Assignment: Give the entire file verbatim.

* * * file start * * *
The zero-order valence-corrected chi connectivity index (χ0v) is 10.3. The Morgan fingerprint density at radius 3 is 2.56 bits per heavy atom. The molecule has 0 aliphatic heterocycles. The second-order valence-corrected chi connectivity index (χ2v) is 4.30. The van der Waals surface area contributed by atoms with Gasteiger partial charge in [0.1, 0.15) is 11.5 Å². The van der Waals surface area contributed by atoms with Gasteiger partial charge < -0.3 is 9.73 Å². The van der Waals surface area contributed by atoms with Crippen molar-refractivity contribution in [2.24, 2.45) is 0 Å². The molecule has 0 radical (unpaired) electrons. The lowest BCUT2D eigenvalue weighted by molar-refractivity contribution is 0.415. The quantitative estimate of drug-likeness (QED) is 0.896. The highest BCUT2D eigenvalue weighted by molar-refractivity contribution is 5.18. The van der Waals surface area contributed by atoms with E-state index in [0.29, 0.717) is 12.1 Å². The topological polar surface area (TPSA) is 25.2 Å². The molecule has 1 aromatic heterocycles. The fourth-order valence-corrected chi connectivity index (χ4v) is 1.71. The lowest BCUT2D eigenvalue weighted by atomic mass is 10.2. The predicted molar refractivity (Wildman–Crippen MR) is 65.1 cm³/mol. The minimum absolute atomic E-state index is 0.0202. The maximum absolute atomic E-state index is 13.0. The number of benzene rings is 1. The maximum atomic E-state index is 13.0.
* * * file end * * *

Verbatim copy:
The zero-order valence-corrected chi connectivity index (χ0v) is 10.3. The Morgan fingerprint density at radius 3 is 2.56 bits per heavy atom. The molecule has 0 aliphatic heterocycles. The second-order valence-corrected chi connectivity index (χ2v) is 4.30. The van der Waals surface area contributed by atoms with Gasteiger partial charge in [0.1, 0.15) is 11.5 Å². The van der Waals surface area contributed by atoms with Gasteiger partial charge < -0.3 is 9.73 Å². The van der Waals surface area contributed by atoms with Crippen molar-refractivity contribution in [2.24, 2.45) is 0 Å². The molecule has 0 radical (unpaired) electrons. The lowest BCUT2D eigenvalue weighted by molar-refractivity contribution is 0.415. The quantitative estimate of drug-likeness (QED) is 0.896. The highest BCUT2D eigenvalue weighted by molar-refractivity contribution is 5.18. The van der Waals surface area contributed by atoms with E-state index in [0.29, 0.717) is 12.1 Å². The topological polar surface area (TPSA) is 25.2 Å². The molecule has 1 aromatic heterocycles. The fourth-order valence-corrected chi connectivity index (χ4v) is 1.71. The lowest BCUT2D eigenvalue weighted by atomic mass is 10.2. The predicted molar refractivity (Wildman–Crippen MR) is 65.1 cm³/mol. The minimum absolute atomic E-state index is 0.0202. The maximum absolute atomic E-state index is 13.0. The number of benzene rings is 1. The maximum atomic E-state index is 13.0.